You will not be able to securely access all the services provided by Tampere Universities over the internet, but if you set up a VPN connection, you will be able to establish a secure connection to the internal university network and gain access to a specific set of services and resources. With VPN enabled, your computer will be protected by the security mechanisms maintained by the University. This minimises the level of risk.
However, you should not use VPN unnecessarily at the moment to prevent the service from becoming overloaded.
Employees should not, for example, watch the info sessions of the government or other videos on their work computer unless these are directly related to their professional duties. The coronavirus crisis is being exploited to spread malware.
Staff should connect their work computer to the university network on a regular basis (once a week) so that possible new security patches and license updates can be installed. Always allow updates when prompted.
Set up your home office in a safe and quiet location
When you are working from home, your work computer, software and connections should work as well as they do on campus. Make sure your workspace is suitable for working on confidential files. Take a minute to consider where to set up your home office. We understand that this may not be easy under the current circumstances but try to find a quiet space at least when attending virtual meetings where sensitive topics are discussed. We have heard that someone has even occasionally been taking part in online meetings sitting in a cold sauna.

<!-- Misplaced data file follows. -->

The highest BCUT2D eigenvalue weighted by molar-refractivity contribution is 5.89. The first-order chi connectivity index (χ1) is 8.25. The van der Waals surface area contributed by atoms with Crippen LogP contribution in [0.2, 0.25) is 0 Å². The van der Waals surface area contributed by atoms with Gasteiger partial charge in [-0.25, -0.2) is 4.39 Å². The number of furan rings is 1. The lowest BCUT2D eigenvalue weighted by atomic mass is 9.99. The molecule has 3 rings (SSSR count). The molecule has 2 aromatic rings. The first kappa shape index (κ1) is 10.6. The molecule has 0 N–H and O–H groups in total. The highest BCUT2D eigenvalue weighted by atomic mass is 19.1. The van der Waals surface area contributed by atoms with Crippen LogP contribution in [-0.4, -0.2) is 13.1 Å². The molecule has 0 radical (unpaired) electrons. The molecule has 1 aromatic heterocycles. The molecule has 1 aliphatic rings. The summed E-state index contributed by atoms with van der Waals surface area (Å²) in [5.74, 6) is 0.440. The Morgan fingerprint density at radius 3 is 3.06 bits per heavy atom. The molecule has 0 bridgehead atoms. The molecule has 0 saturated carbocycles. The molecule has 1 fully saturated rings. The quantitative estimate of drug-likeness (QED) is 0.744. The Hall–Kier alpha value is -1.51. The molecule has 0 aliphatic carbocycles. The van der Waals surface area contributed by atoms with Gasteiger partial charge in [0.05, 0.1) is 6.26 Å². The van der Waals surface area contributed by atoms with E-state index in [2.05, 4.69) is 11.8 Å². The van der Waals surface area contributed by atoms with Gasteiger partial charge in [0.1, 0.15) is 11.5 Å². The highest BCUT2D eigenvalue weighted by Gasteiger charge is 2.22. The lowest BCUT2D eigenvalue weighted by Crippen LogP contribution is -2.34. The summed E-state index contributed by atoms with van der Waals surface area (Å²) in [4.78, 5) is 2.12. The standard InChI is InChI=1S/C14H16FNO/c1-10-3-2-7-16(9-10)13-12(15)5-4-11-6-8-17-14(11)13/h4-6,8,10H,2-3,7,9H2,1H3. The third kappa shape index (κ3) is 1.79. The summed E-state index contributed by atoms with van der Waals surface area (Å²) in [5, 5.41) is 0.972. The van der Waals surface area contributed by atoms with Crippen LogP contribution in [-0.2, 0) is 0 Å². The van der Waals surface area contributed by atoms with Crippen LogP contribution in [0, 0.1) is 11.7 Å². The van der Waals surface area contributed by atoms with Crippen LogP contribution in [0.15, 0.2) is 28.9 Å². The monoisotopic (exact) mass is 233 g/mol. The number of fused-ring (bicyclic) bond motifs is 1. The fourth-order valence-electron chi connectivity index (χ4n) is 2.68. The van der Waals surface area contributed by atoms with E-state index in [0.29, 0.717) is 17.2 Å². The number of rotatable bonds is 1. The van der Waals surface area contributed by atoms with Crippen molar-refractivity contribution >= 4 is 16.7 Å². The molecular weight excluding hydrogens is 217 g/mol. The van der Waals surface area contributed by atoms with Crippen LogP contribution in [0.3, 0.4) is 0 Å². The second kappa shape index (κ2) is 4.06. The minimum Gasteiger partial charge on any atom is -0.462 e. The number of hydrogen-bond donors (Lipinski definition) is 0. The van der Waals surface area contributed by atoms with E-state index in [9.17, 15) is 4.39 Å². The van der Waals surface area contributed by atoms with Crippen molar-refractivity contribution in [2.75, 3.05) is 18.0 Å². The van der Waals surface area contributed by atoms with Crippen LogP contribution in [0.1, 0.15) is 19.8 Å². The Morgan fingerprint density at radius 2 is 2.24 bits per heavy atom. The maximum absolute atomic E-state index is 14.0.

From the perspective of information security, it is important that outsiders will not be able to accidentally see or hear anything confidential when you are working from home. Use a headset microphone instead of a speaker. Mute your microphone when necessary to prevent other meeting participants from hearing conversations going on in your home.
Make sure outsiders will not be able to see your computer screen through a window. Modern cameras have long-range zooms, so check that your computer is not facing a window.
Keep your workspace clean and tidy. Store your documents in a safe location. Do not leave papers lying around. For example, a backpack equipped with a combination lock found on suitcases is usually a safe enough location at home.
Another thing to consider when teleworking is sound proofing. You cannot take confidential calls when you can be overheard by your family members, guests or passers-by. You must be able to close the door when you are talking on the phone or participating in a virtual meeting. Do not use names when discussing sensitive information. Avoid having conversations where an outsider could identify the person you are speaking about.
Draw a line between your personal and professional life.
Family members and data protection
Working from home may be challenging when you have family members or flatmates. You should talk about these challenges with your family or flatmates and explain that you may have to process confidential employer data while working. Sharing this type of data may constitute a breach of confidentiality.
Make sure your family members or other unauthorised persons cannot use your work equipment (do not share your password with others) or accidentally see your computer or phone screen when you are working on confidential files.